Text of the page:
Power Marketing Administrations: Proposals for Market-Based Rates

The federal government operates four agencies created to market power generated at federally constructed multi-purpose dams. The four power marketing administrations -- Bonneville Power Administration (BPA), Southeastern Power Administration (SEPA), Southwestern Power Administration (SWPA), and Western Area Power Administration (WAPA) -- sell power to publicly or cooperatively owned utilities at rates based on their costs. These costs are specified in legislation and include the government’s cost of operating hydropower facilities, a portion of the construction costs, and interest payments on unpaid debt. With costs so defined, interest rates generally below the government’s current cost of borrowing, and low hydropower production costs, PMAs sell power below prevailing wholesale market rates, an activity designed to encourage regional economic development. Proposals to restrict or end this federal activity have been made over the last 20 years, and the President’s FY2006 budget proposal raises these issues for the 109th Congress. This budget states that the “Administration will propose legislation to bring PMA electricity rates closer to the average market rates throughout the country.”

Increasing PMA prices to market rates would generate both costs and benefits. Supporters argue that it would correct price signals, encourage conservation, and increase returns to the Treasury. However, this proposal would increase costs for consumers of PMA power and could have further ramifications for jobs and tax revenues. The Pacific Northwest, which receives 40% of its power from BPA, would likely see the largest economic effects.

This report provides background information on PMAs’ budgets and rates, and briefly discusses the President’s proposal. It will be updated as events warrant.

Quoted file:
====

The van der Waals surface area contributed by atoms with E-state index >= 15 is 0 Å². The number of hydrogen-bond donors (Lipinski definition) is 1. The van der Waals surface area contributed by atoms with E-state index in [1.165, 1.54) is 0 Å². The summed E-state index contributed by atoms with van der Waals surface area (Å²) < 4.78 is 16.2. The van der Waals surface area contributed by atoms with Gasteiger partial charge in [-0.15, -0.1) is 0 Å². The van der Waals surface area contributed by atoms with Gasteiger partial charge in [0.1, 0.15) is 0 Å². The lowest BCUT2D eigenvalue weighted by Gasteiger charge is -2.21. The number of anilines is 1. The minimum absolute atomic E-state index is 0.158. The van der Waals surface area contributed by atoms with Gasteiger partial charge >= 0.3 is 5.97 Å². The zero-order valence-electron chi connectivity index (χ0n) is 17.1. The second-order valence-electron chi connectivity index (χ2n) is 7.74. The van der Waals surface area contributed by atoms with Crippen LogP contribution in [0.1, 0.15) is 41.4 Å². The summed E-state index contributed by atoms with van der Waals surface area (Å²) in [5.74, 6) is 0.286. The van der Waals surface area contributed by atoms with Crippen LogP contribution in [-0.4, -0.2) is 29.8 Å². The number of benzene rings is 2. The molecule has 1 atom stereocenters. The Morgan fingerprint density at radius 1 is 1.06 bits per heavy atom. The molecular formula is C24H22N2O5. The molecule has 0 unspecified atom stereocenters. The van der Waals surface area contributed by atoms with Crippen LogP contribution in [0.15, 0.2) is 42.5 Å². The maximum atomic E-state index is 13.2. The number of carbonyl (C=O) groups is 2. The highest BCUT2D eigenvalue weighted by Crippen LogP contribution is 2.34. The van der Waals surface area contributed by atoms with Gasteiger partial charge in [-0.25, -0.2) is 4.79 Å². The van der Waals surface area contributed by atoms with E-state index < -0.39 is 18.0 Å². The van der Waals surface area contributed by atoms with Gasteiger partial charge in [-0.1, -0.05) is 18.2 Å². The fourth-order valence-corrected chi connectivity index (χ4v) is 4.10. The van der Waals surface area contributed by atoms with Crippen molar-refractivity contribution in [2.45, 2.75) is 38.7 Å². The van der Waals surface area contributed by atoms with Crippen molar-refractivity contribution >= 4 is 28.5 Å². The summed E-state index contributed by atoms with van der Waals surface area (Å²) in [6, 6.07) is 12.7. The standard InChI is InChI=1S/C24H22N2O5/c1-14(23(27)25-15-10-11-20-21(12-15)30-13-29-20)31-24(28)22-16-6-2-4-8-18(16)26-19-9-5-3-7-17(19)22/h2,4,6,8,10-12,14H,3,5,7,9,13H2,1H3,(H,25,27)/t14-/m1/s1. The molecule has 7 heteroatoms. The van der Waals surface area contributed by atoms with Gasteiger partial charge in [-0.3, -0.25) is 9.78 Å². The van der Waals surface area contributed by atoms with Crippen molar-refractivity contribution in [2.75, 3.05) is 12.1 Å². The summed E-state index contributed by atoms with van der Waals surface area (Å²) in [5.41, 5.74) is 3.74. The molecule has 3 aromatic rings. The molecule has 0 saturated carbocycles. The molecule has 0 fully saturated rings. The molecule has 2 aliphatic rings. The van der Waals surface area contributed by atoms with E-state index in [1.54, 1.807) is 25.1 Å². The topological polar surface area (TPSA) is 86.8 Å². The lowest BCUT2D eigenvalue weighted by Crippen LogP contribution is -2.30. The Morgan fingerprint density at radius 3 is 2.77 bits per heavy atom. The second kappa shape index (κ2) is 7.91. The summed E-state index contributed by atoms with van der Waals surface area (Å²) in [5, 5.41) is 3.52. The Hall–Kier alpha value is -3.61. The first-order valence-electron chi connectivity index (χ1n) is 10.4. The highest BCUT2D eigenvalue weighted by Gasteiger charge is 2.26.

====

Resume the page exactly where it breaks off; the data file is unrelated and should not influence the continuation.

Order Code RL32798 CRS Report for Congress Received through the CRS Web Power Marketing Administrations: Proposals for Market-Based Rates Updated March 11, 2005 -name redactedAnalyst in Energy and Environmental Policy Resources, Science, and Industry Division Congressional Research Service ˜ The Library of Congress Power Marketing Administrations: Proposals for Market-Based Rates Summary The federal government operates four agencies created to market power generated at federally constructed multi-purpose dams. The four power marketing administrations — Bonneville Power Administration (BPA), Southeastern Power Administration (SEPA), Southwestern Power Administration (SWPA), and Western Area Power Administration (WAPA) — sell power to publicly or cooperatively owned utilities at rates based on their costs. These costs are specified in legislation and include the government’s cost of operating hydropower facilities, a portion of the construction costs, and interest payments on unpaid debt. With costs so defined, interest rates generally below the government’s current cost of borrowing, and low hydropower production costs, PMAs sell power below prevailing wholesale market rates, an activity designed to encourage regional economic development. Proposals to restrict or end this federal activity have been made over the last 20 years, and the President’s FY2006 budget proposal raises these issues for the 109th Congress. This budget states that the “Administration will propose legislation to bring PMA electricity rates closer to the average market rates throughout the country.” Increasing PMA prices to market rates would generate both costs and benefits. Supporters argue that it would correct price signals, encourage conservation, and increase returns to the Treasury. However, this proposal would increase costs for consumers of PMA power and could have further ramifications for jobs and tax revenues. The Pacific Northwest, which receives 40% of its power from BPA, would likely see the largest economic effects. This report provides background information on PMAs’ budgets and rates, and briefly discusses the President’s proposal. It will be updated as events warrant. Contents Background . . . . . . . . . . . . . . . . . . . . . . . . . . . . . . . . . . . . . . . . . . . . . . . . . . . . . . 1 Budgetary Context . . . . . . . . . . . . . . . . . . . . . . . . . . . . . . . . . . . . . . . . . . . . . 2 Cost-Based Rates . . . . . . . . . . . . . . . . . . . . . . . . . . . . . . . . . . . . . . . . . . . . . . 3 The President’s Budget Request . . . . . . . . . . . . . . . . . . . . . . . . . . . . . . . . . . . . . . 4 Benefits of Market Rates . . . . . . . . . . . . . . . . . . . . . . . . . . . . . . . . . . . . . . . . 4 Market Signals . . . . . . . . . . . . . . . . . . . . . . . . . . . . . . . . . . . . . . . . . . . . 4 Return on Federal Investment . . . . . . . . . . . . . . . . . . . . . . . . . . . . . . . . 5 Drawbacks of Market-Based Rates . . . . . . . . . . . . . . . . . . . . . . . . . . . . . . . . 5 Increase in Consumer Prices . . . . . . . . . . . . . . . . . . . . . . . . . . . . . . . . . 5 Regional Economic Effects . . . . . . . . . . . . . . . . . . . . . . . . . . . . . . . . . . 6 Discussion . . . . . . . . . . . . . . . . . . . . . . . . . . . . . . . . . . . . . . . . . . . . . . . . . . . 6 List of Figures Figure 1. PMA Regional Boundaries . . . . . . . . . . . . . . . . . . . . . . . . . . . . . . . . . . 1 List of Tables Table 1. PMA Appropriations and Receipts, FY2005 . . . . . . . . . . . . . . . . . . . . . . 3 Power Marketing Administrations: Proposals for Market-Based Rates Background The four federal power marketing administrations (PMAs) — Bonneville Power Administration (BPA), Southeastern Power Administration (SEPA), Southwestern Power Administration (SWPA), and Western Area Power Administration (WAPA) — are separate and distinct entities within the Department of Energy (DOE).1 The PMAs’ mission is to market power generated at federal multi-purpose water projects “at the lowest possible rates to consumers consistent with sound business principles.”2 Their primary customers are publicly or cooperatively owned utilities in 33 states. (See Figure 1.) Figure 1. PMA Regional Boundaries Source: Western Area Power Administration, available Feb. 28, 2005, at [http://www.wapa.gov/geninfo/mappma.htm]. On average, PMA power is among the lowest-priced electricity available in the country. In FY2004, the PMAs’ average revenue per kilowatt-hour ranged from 2 1 The PMAs were transferred from the Department of the Interior to the Department of Energy through the Department of Energy Organization Act of 1977, P.L.95-91 (1977); this act also established WAPA. The other PMAs were established between 1937 and 1950. 2 Flood Control Act of 1944, P.L. 78-534, § 5 (Dec. 22, 1944). CRS-2 to 2.9 cents per kilowatt hour (¢/kWh).3 In comparison, in 2003 (the most recent year for which data are available), average wholesale prices for non-federal power were 4.0 ¢/kWh4 and retail prices5 were 7.42 ¢/kWh. Compared with the prevailing market rate for electricity, access to federal hydropower represents a significant cost advantage. This suggests that the PMAs have been very successful in their mission to provide federal power at the lowest possible cost to customers. However, it also suggests that, all other things equal, PMA power would remain a competitive source of electricity even if rates were raised significantly. Over the past 20 years, Congress has repeatedly debated proposals to privatize the PMAs or alter their rate structure. While most of these proposals have not become law, Congress passed legislation in 1995 to sell the Alaska Power Administration.6 The President’s FY2006 budget request indicates that the Administration will “propose legislation to bring PMA electricity rates closer to the average market rates throughout the country.”7 Prior to discussing the pros and cons of such a proposal, the following two sections provide further background on PMAs’ budgets and rates. Budgetary Context With the exception of BPA, PMAs deposit their revenues in the U.S. Treasury and are funded through annual appropriations. On average, the PMAs deposit substantially more money into the Treasury than they receive in appropriations. (See Table 1.) However, some of this money is appropriated to the federal dam-owning agencies for annual and long-term expenditures attributable to their power production activities.8 The remaining deposits represent debt payments and interest owed to the Treasury. 3 Excluding BPA, the rates were calculated by dividing each PMA’s total revenue by the total electricity available for marketing. U.S. Department of Energy, FY2005 Congressional Budget Request, Power Marketing Administrations (Feb. 2004). During the first half of FY2004, BPA had an average priority firm rate of 2.9 ¢/kWh. BPA facts available online at [http://www.bpa.gov/corporate/about_BPA/Facts/page5.cfm] on Mar. 4, 2005. 4 U.S. Dept. of Energy, Annual Report of Electric Utilities, Form EIA-861 (2003). 5 U.S. Dept. of Energy, Energy Information Administration, Electric Power Annual 2003, DOE/EIA-0348 (Dec. 2004), p. 44. 6 Alaska Power Administration Asset Sale and Termination Act, P.L. 104-58 (Nov. 28, 1995). 7 U.S. Department of Energy, FY2006 Budget Summary (Feb. 2005), p. 116. Hereafter referred to as FY2006 DOE Budget Summary. 8 The Administration included a reclassification of PMA receipts as offsetting collections as part of its FY2006 request. That is, the Corps expected $181 million in operation and maintenance (O&M) activities at selected projects shall be reimbursed from PMA electricity receipts, as a credit to the Corps O&M account, rather than these receipts being placed in the Treasury and appropriations used to cover the Corps expenses, as has been the historic practice. If offsetting collections go into effect, the difference between new budget authority and Treasury deposits will decrease. CRS-3 Table 1. PMA Appropriations and Receipts, FY2005 PMA New Budget Authority Treasury Deposits SEPA $5,158,000 $174,493,000 SWPA $29,117,000 $100,700,000 WAPA $171,715,000 $273,404,000 Source: Department of Energy FY2006 Congressional Budget Request, Power Marketing Administrations (Feb. 2005). “Treasury Deposits” are the total proprietary receipts, and equal gross revenues minus offsetting collections. The fourth PMA, BPA, has been self-financed since enactment of the Federal Columbia River Transmission System Act in 1974.9 While BPA does not receive appropriations, it does have permanent Treasury borrowing authority of $4.45 billion. At the end of FY2004, BPA had used $2.9 billion of this authority. Cost-Based Rates Treasury receipts are based primarily on customers’ rate payments. It has been the policy of the federal government to market PMA power at cost-based rates. The PMAs are generally required to set these rates sufficiently high to recover specified annual costs and repay, with interest (generally below the government’s cost of borrowing), all reimbursable federal investments (as specified by authorizing legislation). For example, these rates must cover operation and maintenance (O&M) costs, interest costs, and the cost of power purchased from other utilities for resale. The rates must also be sufficient to repay debt, including appropriations used to construct the PMAs’ generation and transmission facilities, and to recover other agencies’ power-related expenses — including O&M costs, interest costs, and debt repayment. BPA’s rates must also cover non-federal bonds for Energy Northwest10 nuclear plants, and measures to protect fish and wildlife.11 In addition, Congress has required that power rates cover some non-power costs; for example, BPA and WAPA customers pay certain irrigation expenses. While PMAs are generally required to set rates that recover their costs, a 1998 report by the General Accounting Office (GAO, now the Government Accountability Office) found “un-recovered power-related costs related to (1) Civil Service Retirement System (CSRS) pensions and post retirement health benefits, (2) life insurance benefits, (3) workers compensation benefits for Corps employees at 9 Federal Columbia River System Transmission Act, P.L. 93-454 (1974). 10 Energy Northwest is a joint operating agency composed of 19 member utilities in the Northwest. BPA contracted for generating capability from Energy Northwest nuclear power plants. This contract included provisions for BPA to pay debt service whether or not the projects were completed. 11 General Accounting Office, Power Marketing Administrations: Their Rate Setting Practices Compared With Those of Nonfederal Utilities, GAO/AIMD-00-114 (Mar. 2000), p. 9. CRS-4 projects marketed by Southeastern, and (4) interest on some of the federal appropriations used to construct certain projects.”12 While GAO did not estimate the value of all under-recovered costs, it did estimate that unrecovered costs associated with CSRS benefits for PMA employees were $192 million (1996 dollars) for FY1992 through FY1996.13 However, the PMAs are now recovering this cost and are working toward recovering other costs identified by the GAO. The President’s Budget Request The President’s FY2006 budget request indicates that the Administration will “propose legislation to bring PMA electricity rates closer to the average market rates throughout the country.”14 While legislation to implement this change has not been introduced in the 109th Congress, the Administration suggests that such legislation could require PMAs to increase their rates 20% per year until they reach market rates. Additional information on the proposal has not yet been provided. However, multiple bills to establish market-based rates — including H.R.1486 and S.161 in the 106th Congress — have been introduced in previous years. Benefits of Market Rates Proponents of the rate increase argue that it could correct market signals and maximize returns on the federal investment. These factors are described below. Market Signals. As described above, PMAs’ cost-based rates are much lower than market averages. On a cost basis, the PMAs have some cost advantages compared to other utilities. One of these advantages is that they market low-cost hydropower (no fuel cost). Operating expenses for hydropower average 0.75 ¢/kWh compared to 1.87 ¢/kWh for nuclear, 2.26 ¢/kWh for fossil steam, and 4.89 ¢/kWh for gas turbine plants.15 In addition, the PMAs are generally not required to pay taxes or to generate a return for investors.16 These factors keep PMA rates well below market rates. Proponents of the increase argue that the low cost of PMA power distorts the signals consumers receive regarding the true value of power, and that increasing the price of PMA power would reduce or eliminate this distortion and prompt consumers to decrease their electricity consumption. 12 General Accounting Office, Power Marketing Administrations: Repayment of Power Costs Needs Closer Monitoring, GAO/AIMD-98-164 (June 1998), p. 2. 13 Ibid. 14 FY2006, DOE Budget Summary, p. 116. 15 U.S. Dept. of Energy, Energy Information Administration, Electric Power Annual 2003 (Dec. 2004), p. 49. 16 GAO/AIMD-00-114, p. 6. CRS-5 Return on Federal Investment. The President’s budget states that increasing PMAs’ rates would generate $3.2 billion17 in Treasury receipts over the next 5 years and 12.4 billion over 10 years. While there is general agreement that Treasury receipts would increase, there is likely to be disagreement regarding the size of this increase. For a number of years, the Congressional Budget Office’s (CBO’s) Budget Options Report has included its figure for Treasury receipts based on full implementation of market rates. In its FY2005 report, this figure was $1.9 billion over 10 years.18 Therefore, it is likely that CBO, in its reassessment of the President’s budget, will forecast significantly lower receipts than did the President’s request. Aside from the rate of implementation (in the first year for CBO and 20% per year for the President’s budget), officials at CBO indicate there are other differences leading to the variation in estimates. First, the President’s figure assumes all of the revenue from a BPA rate increase will become Treasury receipts; CBO assumed that BPA will choose to spend that money through its revolving fund. Second, the President’s figures assume a larger gap between cost-based and marketbased rates than does the CBO figure.19 Drawbacks of Market-Based Rates Opponents of proposals to increase PMAs’ rates argue that providing low-cost power, to encourage regional economic development, remains an appropriate role for the federal government. Furthermore, they argue that the proposal would hurt individual electricity consumers and regional economies. Increase in Consumer Prices. In general, increases in rates paid by publicly and cooperatively owned utilities are passed on to their customers. The size of consumer rate increases would be based in part on how legislation defines market rates and how much of a utility’s power comes from the PMAs. With the exception of the Pacific Northwest, PMA power accounts for less than 5% of generation in other states served by PMAs. In 1999, a GAO assessment of the costs of fully implementing market-based rates for three of the four PMAs found that most end-use consumers would see relatively small rate increases (around 0.5 ¢/kWh).20 As a percentage of energy prices, however, this is a real increase, and it could harm energy-intensive industries. BPA provides 40% of all power in the Northwest; thus the rate increases consumers would face in that region could be much more substantial.21 Currently, studies of this option are limited by P.L. 101-101, which 17 Executive Office of the President, Budget of the United States FY2006, Analytical Perspectives (GPO, 2006), p. 239. 18 Congressional Budget Office, Budget Options for FY2005, p. 84. 19 According to CBO, it appears that the President’s budget assumes a market price based on the spot market for electricity. CBO assumed a market rate for long-term contracts. Phone conversation with Lisa Driscoll, CBO, on Mar. 1, 2005. 20 According to the GAO, most bills would increase by less than $1, but some would rise by as much as $25 per month. General Accounting Office, Federal Power: PMA Rate Impacts, by Service Area, GAO/RCED-99-55 (1999). 21 The Northwest Power and Conservation Council estimates that a typical household’s (continued...) CRS-6 prohibits the use of federal appropriations to study the effects of increasing PMA prices to market rates.22 Regional Economic Effects. As with individual consumer effects, the regional implications of price increases are currently unknown and will depend on a number of factors, including a region’s reliance on PMA power. By that standard, the Pacific Northwest would almost certainly be the hardest hit. While a detailed analysis has not been conducted, the Northwest Power and Conservation Council estimates that full implementation of the rate increase would increase annual electricity costs by $1.4 billion in the Northwest. Such an increase would directly hurt electric-intensive industries, such as aluminum production, and could also raise regional unemployment rates. Discussion While the Administration has not yet proposed legislation to implement this rate increase, proponents and opponents are already voicing their arguments. Federal encouragement of regional development was (and still is, in the view of many) an appropriate role for the federal government, particularly in rural areas where private incentives are lacking. For those whose economy and way of life are tied to this system, this market-pricing alternative is particularly distressing. Even so, in a time of tight federal budgets and energy supplies, certain taxpayer organizations, environmental groups, and private energy suppliers argue that the federal government should maximize returns from its investments in electricity supplies and should encourage electricity conservation by increasing rates. 21 (...continued) electricity bill would increase $24 per month once market rates are fully implemented. Northwest Power and Conservation Council, Staff Discussion of the Effects of the Administration’s Budget Proposals Requiring the Bonneville Power Administration to Sell at Market Rates (2005). 22 Energy and Water Development Appropriations Act of 1990, P.L. 101-101, §506. EveryCRSReport.com The Congressional Research Service (CRS) is a federal legislative branch agency, housed inside the Library of Congress, charged with providing the United States Congress non-partisan advice on issues that may come before Congress. 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